ICCT study on liquid hydrogen planes
(Sustainabilityenvironment.com) – Liquid hydrogen planes could be a constant reality from 2035 onwards.
The International Council on Clean Transportation (ICCT) claims in a study that, since that year, this fuel could be the norm for flights up to 3,400 km. Arriving to fly about one in 3 passengers.
the study has found that a jet of tonnage and similar specifications to the Airbus A320 could transport 165 passengers to 3.400 km, while a smaller turboprop plane could carry 70 passengers up to 1,400 km. These two types of aircraft could cover all short and medium-haul flights, representing about one third of all passenger air traffic.
However, there are problems to overcome: since liquid hydrogen, which must be stored at temperatures below – 253 ºC, has a much lower energy density per unit volume than conventional jet fuel, fuel costs would increase considerably.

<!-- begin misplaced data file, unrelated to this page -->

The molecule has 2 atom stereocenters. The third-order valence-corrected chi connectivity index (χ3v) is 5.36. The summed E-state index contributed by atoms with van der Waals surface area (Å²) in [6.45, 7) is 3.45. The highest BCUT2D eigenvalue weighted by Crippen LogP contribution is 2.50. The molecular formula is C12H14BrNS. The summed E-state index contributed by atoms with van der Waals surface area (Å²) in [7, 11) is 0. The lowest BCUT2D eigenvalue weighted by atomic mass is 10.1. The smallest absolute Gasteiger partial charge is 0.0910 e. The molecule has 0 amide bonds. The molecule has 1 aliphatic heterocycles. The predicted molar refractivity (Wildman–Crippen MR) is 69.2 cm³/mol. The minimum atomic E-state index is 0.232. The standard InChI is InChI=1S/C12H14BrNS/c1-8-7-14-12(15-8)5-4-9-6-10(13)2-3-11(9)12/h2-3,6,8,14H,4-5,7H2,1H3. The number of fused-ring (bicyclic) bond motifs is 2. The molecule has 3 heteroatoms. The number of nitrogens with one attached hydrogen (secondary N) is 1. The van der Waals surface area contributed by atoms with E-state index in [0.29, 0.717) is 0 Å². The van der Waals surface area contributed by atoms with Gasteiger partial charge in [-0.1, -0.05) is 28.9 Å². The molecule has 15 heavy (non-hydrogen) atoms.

“A high price of conventional fuel would make green liquid hydrogen competitive in terms of cost, with a projected tie of $102 to $277 per tonne in 2050, depending on the geographical area,” the ICCT calculates.
And what about SAF, sustainable aviation fuels? The ICCT study calculates that “blue” liquid hydrogen, produced with CO2 recovery, would be the most expensive, followed by electric kerosene and “green” liquid hydrogen (produced with clean electricity from renewable sources). However, the price delta of green liquid hydrogen compared to e-kerosene “could be lower or reversed when taking into account the cost of building hydrogen filling infrastructure at airports“.
Airbus is the only large-scale aircraft manufacturer actively pursuing the development of hydrogen-powered aircraft. In 2020 alone, it revealed three new aircraft designs powered by this fuel. Its main rival, Boeing, does not seem to share the same conviction compared to the advantages of this zero-emission fuel.